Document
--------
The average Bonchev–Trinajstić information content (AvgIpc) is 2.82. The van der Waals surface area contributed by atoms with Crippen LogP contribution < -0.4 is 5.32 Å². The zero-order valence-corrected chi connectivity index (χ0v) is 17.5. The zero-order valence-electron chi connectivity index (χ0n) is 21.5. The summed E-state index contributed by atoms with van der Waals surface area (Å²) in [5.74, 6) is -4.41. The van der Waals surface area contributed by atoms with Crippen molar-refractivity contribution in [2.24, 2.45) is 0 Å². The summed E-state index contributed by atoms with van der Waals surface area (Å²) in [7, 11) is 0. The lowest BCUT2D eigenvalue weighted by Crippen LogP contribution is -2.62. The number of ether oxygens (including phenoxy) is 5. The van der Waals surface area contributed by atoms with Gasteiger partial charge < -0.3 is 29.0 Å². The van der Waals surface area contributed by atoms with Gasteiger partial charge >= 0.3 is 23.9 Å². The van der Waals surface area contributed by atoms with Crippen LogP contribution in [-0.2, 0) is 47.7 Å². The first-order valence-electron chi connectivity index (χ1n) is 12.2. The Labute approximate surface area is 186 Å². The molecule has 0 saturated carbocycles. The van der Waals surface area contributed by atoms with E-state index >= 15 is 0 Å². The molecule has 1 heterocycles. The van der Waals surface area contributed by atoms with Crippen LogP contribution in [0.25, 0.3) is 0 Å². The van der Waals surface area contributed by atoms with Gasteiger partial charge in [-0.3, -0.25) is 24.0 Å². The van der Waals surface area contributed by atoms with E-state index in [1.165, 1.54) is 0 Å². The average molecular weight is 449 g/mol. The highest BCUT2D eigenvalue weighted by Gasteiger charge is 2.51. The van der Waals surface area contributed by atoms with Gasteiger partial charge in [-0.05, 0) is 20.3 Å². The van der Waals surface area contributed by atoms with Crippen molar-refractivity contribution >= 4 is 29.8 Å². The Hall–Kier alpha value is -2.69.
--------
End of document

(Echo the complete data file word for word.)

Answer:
The average Bonchev–Trinajstić information content (AvgIpc) is 2.82. The van der Waals surface area contributed by atoms with Crippen LogP contribution < -0.4 is 5.32 Å². The zero-order valence-corrected chi connectivity index (χ0v) is 17.5. The zero-order valence-electron chi connectivity index (χ0n) is 21.5. The summed E-state index contributed by atoms with van der Waals surface area (Å²) in [5.74, 6) is -4.41. The van der Waals surface area contributed by atoms with Crippen molar-refractivity contribution in [2.24, 2.45) is 0 Å². The summed E-state index contributed by atoms with van der Waals surface area (Å²) in [7, 11) is 0. The lowest BCUT2D eigenvalue weighted by Crippen LogP contribution is -2.62. The number of ether oxygens (including phenoxy) is 5. The van der Waals surface area contributed by atoms with Gasteiger partial charge < -0.3 is 29.0 Å². The van der Waals surface area contributed by atoms with Gasteiger partial charge >= 0.3 is 23.9 Å². The van der Waals surface area contributed by atoms with Crippen LogP contribution in [-0.2, 0) is 47.7 Å². The first-order valence-electron chi connectivity index (χ1n) is 12.2. The Labute approximate surface area is 186 Å². The molecule has 0 saturated carbocycles. The van der Waals surface area contributed by atoms with E-state index >= 15 is 0 Å². The molecule has 1 heterocycles. The van der Waals surface area contributed by atoms with Crippen LogP contribution in [0.25, 0.3) is 0 Å². The van der Waals surface area contributed by atoms with Gasteiger partial charge in [-0.3, -0.25) is 24.0 Å². The van der Waals surface area contributed by atoms with E-state index in [1.165, 1.54) is 0 Å². The average molecular weight is 449 g/mol. The highest BCUT2D eigenvalue weighted by Gasteiger charge is 2.51. The van der Waals surface area contributed by atoms with Gasteiger partial charge in [-0.05, 0) is 20.3 Å². The van der Waals surface area contributed by atoms with Crippen molar-refractivity contribution >= 4 is 29.8 Å². The Hall–Kier alpha value is -2.69.